We had been so deliberate the whole time we prepared for this birth. In fact, “prepared” is the operative word. My wife had prepared down to the finest details for weeks. And yet here we were on the side of the 400, with the crowning increasing. Images of our son sleeping peacefully at his grandparents, my father and mother, her parents – their confidence in my judgment, sat before me as I prepared to deliver our son on the side of the highway. Then the ambulance arrived and my wife was brought on a stretcher into safety.

Minutes later, I watched my son being born from the vantage point of the front seat of the ambulance. Tears rolled down my face as I considered the conditions of our new son being born and how much I want him to feel loved and special, just like his older brother. I hated that he seemed to be born in such a careless, haphazard way. At the time, it did feel like my carelessness had led to his dramatic entrance into this world and I didn’t think it was fair to him.

I was invited back into the ambulance to cut the cord. I watched my wife take little Wes into her arms for the first time. In all honesty, I felt numb – like shock was spreading through me. Then I followed the ambulance to RVH. While driving, I prayed a prayer of gratitude for the safety of my family and the safe delivery of Wes. By the time I joined them in the birthing unit, I was able to smile about what we had just experienced. By the time I started posting his first pictures on Facebook, I was full of joy. My wife was glowing and happy, and our little guy was determined to be healthy. I realized that Wes’ birth was just as special as our other son’s birth – only more dramatic. But the magnitude of that realization on the highway will never go away, and I will use it to better my decisions going forward.

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Dean Spanley – The Celebration of Being a Dog

I’ve taken some time to think about the movie Dean Spanley and how the story was able to evoke such an emotional from me. As a huge dog lover, part of me is forever grateful to the scene in the movie that portrays a beautiful day in the life of two dogs who formed an unlikely friendship.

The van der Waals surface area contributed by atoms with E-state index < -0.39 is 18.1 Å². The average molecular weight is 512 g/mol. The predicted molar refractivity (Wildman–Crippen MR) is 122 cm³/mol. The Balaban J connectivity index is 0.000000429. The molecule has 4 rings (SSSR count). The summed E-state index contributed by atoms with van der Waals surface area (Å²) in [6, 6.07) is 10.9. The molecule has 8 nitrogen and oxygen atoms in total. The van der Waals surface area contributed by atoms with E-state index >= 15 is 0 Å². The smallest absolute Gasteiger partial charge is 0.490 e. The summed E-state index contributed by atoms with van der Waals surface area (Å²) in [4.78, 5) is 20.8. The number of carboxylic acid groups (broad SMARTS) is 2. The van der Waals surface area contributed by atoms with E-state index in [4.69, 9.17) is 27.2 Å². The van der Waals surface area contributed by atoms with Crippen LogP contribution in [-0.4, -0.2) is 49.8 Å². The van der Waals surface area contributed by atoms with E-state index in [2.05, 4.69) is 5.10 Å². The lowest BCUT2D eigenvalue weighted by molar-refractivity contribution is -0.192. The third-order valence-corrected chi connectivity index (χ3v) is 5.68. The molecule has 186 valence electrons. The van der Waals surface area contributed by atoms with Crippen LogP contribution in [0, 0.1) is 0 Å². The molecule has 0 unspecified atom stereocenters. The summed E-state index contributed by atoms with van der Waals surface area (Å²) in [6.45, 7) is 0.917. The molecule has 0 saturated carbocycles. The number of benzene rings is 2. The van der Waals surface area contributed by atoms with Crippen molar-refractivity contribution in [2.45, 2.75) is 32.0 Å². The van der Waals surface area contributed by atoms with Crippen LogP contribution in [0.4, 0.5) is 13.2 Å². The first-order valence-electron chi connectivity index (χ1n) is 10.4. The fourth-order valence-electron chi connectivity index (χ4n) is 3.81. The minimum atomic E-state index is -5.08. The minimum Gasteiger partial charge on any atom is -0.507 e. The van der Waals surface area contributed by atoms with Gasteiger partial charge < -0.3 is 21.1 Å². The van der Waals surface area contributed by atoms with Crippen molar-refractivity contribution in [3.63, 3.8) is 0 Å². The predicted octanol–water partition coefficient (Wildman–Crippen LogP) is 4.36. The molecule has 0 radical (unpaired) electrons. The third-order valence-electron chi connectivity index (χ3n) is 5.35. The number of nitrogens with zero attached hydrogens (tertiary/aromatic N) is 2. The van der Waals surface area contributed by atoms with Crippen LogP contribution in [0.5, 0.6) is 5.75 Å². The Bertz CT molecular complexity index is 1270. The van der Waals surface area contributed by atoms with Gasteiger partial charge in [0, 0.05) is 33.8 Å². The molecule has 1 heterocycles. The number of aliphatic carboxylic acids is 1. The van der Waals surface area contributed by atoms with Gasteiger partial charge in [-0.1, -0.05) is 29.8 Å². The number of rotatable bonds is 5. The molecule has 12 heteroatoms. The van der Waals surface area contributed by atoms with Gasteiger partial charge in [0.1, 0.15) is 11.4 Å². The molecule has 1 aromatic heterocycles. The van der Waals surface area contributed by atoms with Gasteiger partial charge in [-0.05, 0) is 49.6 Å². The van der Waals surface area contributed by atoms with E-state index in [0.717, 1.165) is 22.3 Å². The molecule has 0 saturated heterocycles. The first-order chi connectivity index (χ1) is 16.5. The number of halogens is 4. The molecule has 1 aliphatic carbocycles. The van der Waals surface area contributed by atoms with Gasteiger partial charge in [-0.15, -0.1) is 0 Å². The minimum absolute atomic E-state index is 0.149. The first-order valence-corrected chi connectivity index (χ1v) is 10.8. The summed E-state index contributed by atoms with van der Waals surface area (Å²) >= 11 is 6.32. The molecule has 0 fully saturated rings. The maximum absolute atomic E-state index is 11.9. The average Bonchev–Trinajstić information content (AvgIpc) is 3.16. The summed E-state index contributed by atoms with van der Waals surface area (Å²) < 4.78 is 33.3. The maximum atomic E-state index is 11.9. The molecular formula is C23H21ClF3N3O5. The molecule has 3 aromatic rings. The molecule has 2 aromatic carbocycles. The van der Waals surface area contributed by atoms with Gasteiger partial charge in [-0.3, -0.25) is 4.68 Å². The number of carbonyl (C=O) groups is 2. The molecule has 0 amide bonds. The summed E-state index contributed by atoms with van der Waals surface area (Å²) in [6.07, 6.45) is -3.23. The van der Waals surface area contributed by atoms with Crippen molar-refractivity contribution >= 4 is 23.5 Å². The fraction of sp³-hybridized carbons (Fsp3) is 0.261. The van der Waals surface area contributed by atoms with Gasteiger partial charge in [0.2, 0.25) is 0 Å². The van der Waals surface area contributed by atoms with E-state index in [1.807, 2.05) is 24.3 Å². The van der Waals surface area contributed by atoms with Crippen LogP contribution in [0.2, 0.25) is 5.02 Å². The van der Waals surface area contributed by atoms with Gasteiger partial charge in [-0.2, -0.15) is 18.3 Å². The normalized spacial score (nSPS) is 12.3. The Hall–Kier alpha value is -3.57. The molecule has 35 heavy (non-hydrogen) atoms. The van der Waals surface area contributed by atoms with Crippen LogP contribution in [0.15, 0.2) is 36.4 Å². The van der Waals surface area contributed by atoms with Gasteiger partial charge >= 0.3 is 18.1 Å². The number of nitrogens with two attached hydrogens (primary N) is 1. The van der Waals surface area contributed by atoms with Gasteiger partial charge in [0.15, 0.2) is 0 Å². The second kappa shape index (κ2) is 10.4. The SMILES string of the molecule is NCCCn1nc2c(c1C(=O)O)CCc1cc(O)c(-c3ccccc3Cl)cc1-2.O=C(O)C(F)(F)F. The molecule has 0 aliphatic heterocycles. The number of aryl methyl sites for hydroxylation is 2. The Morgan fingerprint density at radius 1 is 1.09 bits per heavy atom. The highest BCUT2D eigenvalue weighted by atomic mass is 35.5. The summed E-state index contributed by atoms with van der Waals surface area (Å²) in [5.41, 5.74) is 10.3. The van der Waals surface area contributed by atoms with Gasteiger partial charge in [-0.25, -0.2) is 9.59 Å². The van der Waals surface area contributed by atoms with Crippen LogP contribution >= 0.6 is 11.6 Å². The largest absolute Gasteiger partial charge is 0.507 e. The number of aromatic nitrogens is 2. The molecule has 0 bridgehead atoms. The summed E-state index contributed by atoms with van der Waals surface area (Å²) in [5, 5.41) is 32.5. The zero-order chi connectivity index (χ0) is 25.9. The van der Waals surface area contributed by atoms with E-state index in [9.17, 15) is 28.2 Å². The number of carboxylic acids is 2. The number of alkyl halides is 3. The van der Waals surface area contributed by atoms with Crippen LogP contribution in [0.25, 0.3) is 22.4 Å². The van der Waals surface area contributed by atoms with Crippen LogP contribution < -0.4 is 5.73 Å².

When I welcome new dogs into my home, it is my hope that they still are given the freedom to exult in their dogness from time to time and forget about the demands of being part of a human family. Just the same, I recognize that I am responsible for their protection and there are always limits on how far I allow them to run – even at the secluded cottage where they love to roam.

In my own book, A Dog’s Religion, I portray the dogs at the Shelter as religious types. For instance, Tory is a mixed breed boxer who tends to prefer the company of other dogs. I view him as representing a humanistic religious type. Lady, on the other hand, is so wrapped up in pleasing her master that she knows no joy outside of this relationship. She represents the fanatical religious type.

Likewise, in Dean Spanley, a religious theme is explored, only in this situation a case for metempsychosis is made. Dean himself is suspected to be the reincarnation of a family dog, with memories of his past life that pour out of him when he starts to drink a rare type of wine called Hungarian Tokay. The movie isn’t really as much about dogs as it is an invitation to reflect on how little you know about existence.

The love of a gruff, bitter old man for his old dog and the heart melting explanation for the dog’s sudden disappearance is as rare and exotic a work of art as the wine Spanley drinks. When thinking about this movie, it’s as though I can only do so in sips, fully taking in the aroma and flavour of something uniquely satisfying. When I reflect on the scene of the two dogs and their celebration of caninehood, I almost inevitably end up hugging my own dogs.

I am indebted to this movie and I hope it not only changes the way we view dogs, but our perspective of the people we encounter in life as well.

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Original Prologue for November in White Sands

Waves lapping, distant island superimposed on pastel spread, surrounded by the whitest sand–reminding me of . . .” I paused to think, “. . . of scorn, I suppose . . .

Recovering my pencil from the sand, I scratched in my economy-sized notepad:

A day pressingly beautiful, enough to inspire loneliness: Promise’s contamination, one big swallowing motion, yet unrecognizable in the mirror of human faces; Desire with no conceivable correspondent–beyond-this-world, concentric-circled . . . desire . . .

A lone swimmer disentangled herself from the liquid expanse, and drifted toward me, sultry in shadow, drying herself with a towel.